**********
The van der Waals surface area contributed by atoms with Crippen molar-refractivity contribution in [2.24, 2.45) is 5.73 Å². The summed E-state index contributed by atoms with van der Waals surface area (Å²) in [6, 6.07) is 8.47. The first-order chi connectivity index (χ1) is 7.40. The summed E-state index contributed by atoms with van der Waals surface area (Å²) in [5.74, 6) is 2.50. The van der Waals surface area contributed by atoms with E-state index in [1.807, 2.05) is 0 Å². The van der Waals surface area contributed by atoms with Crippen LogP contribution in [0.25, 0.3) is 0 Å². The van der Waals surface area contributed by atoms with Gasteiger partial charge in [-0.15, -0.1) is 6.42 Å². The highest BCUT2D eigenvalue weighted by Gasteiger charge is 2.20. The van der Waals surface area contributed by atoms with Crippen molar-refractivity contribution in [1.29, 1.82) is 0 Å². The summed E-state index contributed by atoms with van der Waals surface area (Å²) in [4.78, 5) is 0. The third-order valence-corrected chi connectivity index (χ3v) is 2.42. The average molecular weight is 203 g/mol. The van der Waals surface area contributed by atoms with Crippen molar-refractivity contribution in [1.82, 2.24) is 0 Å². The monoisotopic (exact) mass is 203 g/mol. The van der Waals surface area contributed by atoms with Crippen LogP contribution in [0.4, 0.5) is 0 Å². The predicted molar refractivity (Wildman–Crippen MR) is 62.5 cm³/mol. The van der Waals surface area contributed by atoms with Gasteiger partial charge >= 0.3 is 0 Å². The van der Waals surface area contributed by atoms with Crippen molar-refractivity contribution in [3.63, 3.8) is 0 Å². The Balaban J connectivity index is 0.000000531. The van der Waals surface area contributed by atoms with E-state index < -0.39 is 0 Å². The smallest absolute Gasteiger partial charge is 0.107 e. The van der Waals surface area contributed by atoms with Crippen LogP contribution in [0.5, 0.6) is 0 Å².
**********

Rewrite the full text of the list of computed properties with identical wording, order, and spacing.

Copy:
The van der Waals surface area contributed by atoms with Crippen molar-refractivity contribution in [2.24, 2.45) is 5.73 Å². The summed E-state index contributed by atoms with van der Waals surface area (Å²) in [6, 6.07) is 8.47. The first-order chi connectivity index (χ1) is 7.40. The summed E-state index contributed by atoms with van der Waals surface area (Å²) in [5.74, 6) is 2.50. The van der Waals surface area contributed by atoms with E-state index in [1.807, 2.05) is 0 Å². The van der Waals surface area contributed by atoms with Crippen LogP contribution in [0.25, 0.3) is 0 Å². The van der Waals surface area contributed by atoms with Gasteiger partial charge in [-0.15, -0.1) is 6.42 Å². The highest BCUT2D eigenvalue weighted by Gasteiger charge is 2.20. The van der Waals surface area contributed by atoms with Crippen molar-refractivity contribution in [1.29, 1.82) is 0 Å². The summed E-state index contributed by atoms with van der Waals surface area (Å²) in [4.78, 5) is 0. The third-order valence-corrected chi connectivity index (χ3v) is 2.42. The average molecular weight is 203 g/mol. The van der Waals surface area contributed by atoms with Crippen molar-refractivity contribution in [1.82, 2.24) is 0 Å². The monoisotopic (exact) mass is 203 g/mol. The van der Waals surface area contributed by atoms with Crippen LogP contribution in [0.4, 0.5) is 0 Å². The predicted molar refractivity (Wildman–Crippen MR) is 62.5 cm³/mol. The van der Waals surface area contributed by atoms with Gasteiger partial charge >= 0.3 is 0 Å². The van der Waals surface area contributed by atoms with Crippen molar-refractivity contribution in [3.63, 3.8) is 0 Å². The Balaban J connectivity index is 0.000000531. The van der Waals surface area contributed by atoms with E-state index < -0.39 is 0 Å². The smallest absolute Gasteiger partial charge is 0.107 e. The van der Waals surface area contributed by atoms with Crippen LogP contribution in [0.5, 0.6) is 0 Å².